Doctors. Nurses. Surgeons. Pharmacists. These titles carry with them a certain respect and authority. We trust medical professionals to act within our best interest, and to evaluate each case as it applies to the individual. But is this trust sometimes misplaced?
A Preventable Tragedy
Gretchen Fordham, a middle-aged Boston resident, was taken to the Anna Jaques hospital on January 10th, after crashing her vehicle into a tree. When she arrived at the hospital, she was given Narcan to combat the heroin overdose that was responsible for the crash. However, upon her release, she was sent home with a prescription for Oxycodone for her injuries. Let me reiterate here. A woman has a heroin overdose at the wheel, is brought back with Narcan, and immediately handed a bottle of opioid painkillers. Less than 24 hours later, she was dead from an overdose. It is difficult to even comprehend the level of inattention and negligence involved in this scenario, particularly in light of the fact that opiate addiction is at the forefront of functionally every political campaign, scientific research organization, and both local and national news outlets. How could this grievous error in medicine have even happened?
Now, I am not absolving the victim of all guilt. The prescribing doctor did not force her to take the drugs to the point of overdose, and I am sure that the dosing instructions were not followed. But here is the problem. The victim was an addict. The fact that she overdosed on heroin in the first place is proof of that. Meaning, she had little to no control over her intake of a readily available substance. Would she have continued using heroin if the oxycodone hadn’t been available? Possibly. But the point here is, a medical professional treated her for an overdose, then promptly gave her what she needed to feed her addiction. There has to be some responsibility taken by the medical community to prevent more opiate-related deaths. The over-prescribing of opiate painkillers is a large part of the heroin epidemic currently ravaging the nation, and while there have been some improvements, this case is a clear indicator that more progress is critical. The fight against opiate addiction needs to be fought on several fronts, one of which is in the medical community. Doctors need to be hypervigilant and well-informed about addiction, and treat patients accordingly. So when a patient JUST overdosed on heroin, prescribing them with an opioid painkiller is likely a recipe for disaster, and unnecessary when there are non-opioid painkiller options available.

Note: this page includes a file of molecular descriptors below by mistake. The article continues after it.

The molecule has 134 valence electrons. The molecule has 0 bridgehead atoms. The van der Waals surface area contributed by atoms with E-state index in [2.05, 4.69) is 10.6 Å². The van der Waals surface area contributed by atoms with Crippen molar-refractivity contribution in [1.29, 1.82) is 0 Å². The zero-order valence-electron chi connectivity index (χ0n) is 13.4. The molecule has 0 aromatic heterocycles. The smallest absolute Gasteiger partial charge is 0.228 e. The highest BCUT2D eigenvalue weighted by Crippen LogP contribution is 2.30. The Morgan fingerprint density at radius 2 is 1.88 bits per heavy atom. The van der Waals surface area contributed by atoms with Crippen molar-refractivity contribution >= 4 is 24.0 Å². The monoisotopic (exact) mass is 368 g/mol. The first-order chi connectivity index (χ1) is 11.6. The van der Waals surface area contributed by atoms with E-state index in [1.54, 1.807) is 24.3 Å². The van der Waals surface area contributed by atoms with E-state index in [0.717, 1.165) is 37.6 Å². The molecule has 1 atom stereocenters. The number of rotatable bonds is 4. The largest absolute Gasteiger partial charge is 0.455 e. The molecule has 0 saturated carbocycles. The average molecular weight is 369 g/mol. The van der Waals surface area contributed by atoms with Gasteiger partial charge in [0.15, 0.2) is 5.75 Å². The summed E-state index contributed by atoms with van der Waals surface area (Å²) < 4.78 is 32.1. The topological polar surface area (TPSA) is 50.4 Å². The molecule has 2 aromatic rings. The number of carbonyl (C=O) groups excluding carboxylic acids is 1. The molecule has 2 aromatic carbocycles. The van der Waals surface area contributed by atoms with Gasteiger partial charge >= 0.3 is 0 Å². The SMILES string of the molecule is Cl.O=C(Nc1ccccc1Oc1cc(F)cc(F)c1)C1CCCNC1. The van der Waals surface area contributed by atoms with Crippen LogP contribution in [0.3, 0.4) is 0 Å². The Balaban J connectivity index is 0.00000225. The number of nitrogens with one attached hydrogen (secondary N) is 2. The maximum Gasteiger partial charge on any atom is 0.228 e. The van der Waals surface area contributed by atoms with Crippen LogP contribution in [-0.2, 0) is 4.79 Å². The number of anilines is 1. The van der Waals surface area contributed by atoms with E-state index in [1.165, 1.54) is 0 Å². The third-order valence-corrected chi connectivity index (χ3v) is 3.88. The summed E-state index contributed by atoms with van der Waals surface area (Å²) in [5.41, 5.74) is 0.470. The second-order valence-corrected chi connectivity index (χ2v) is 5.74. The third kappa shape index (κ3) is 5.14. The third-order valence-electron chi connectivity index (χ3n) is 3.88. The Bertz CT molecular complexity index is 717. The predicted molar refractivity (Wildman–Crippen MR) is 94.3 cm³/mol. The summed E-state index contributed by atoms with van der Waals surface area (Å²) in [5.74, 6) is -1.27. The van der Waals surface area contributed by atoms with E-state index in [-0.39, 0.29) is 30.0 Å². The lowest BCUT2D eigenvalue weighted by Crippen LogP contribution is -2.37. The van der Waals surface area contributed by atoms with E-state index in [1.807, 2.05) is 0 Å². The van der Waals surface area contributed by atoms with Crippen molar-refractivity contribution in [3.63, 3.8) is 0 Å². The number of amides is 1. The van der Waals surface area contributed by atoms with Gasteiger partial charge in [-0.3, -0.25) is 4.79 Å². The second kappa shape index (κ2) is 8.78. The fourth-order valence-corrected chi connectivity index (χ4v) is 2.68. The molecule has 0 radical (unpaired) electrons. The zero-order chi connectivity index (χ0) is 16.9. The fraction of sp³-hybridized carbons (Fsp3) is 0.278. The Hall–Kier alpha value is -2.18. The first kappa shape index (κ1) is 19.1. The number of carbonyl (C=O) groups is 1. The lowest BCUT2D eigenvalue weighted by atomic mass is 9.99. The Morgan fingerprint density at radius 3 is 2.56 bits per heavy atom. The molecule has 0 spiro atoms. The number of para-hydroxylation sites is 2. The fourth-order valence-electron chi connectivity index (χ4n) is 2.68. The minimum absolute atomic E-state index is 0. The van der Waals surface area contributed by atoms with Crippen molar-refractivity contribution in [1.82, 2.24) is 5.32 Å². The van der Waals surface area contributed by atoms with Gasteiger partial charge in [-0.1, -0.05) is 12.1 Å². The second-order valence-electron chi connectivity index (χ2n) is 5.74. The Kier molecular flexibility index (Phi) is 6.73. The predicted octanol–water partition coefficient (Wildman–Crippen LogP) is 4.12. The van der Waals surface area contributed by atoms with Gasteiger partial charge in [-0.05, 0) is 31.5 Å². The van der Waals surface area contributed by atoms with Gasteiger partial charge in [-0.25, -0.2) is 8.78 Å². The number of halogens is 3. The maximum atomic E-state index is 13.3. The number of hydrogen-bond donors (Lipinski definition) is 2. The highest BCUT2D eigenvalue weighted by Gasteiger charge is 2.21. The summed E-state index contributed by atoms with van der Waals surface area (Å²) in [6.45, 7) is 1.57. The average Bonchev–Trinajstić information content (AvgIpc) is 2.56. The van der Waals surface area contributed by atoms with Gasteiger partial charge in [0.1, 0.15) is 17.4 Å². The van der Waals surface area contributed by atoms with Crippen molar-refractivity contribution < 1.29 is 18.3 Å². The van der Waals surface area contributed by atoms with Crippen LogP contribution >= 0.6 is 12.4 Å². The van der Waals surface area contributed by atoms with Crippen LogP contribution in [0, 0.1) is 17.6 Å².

Narcan is NOT a Cure
Further, this tragedy clearly delineates the point that we (and others) have made in the past regarding Narcan distribution. Opioid reversal does NOT equal opioid recovery. Administration of Narcan needs to come with a thorough addiction evaluation, and options for treatment. Personally, this writer believes that some kind of treatment should be mandatory after being given Narcan, but we are likely a long way off from this. But there absolutely needs to be procedures in place to at least let addicts know what their options are in terms of treatment, or a network that these patients can be connected to that will allow them to talk to others who have been in their shoes and since recovered.
If you or someone you know is struggling with opiate or heroin addiction, there is help available. Call the addictions professionals at Serenity Acres Treatment Center for a free, confidential assessment: 1-800-203-2024.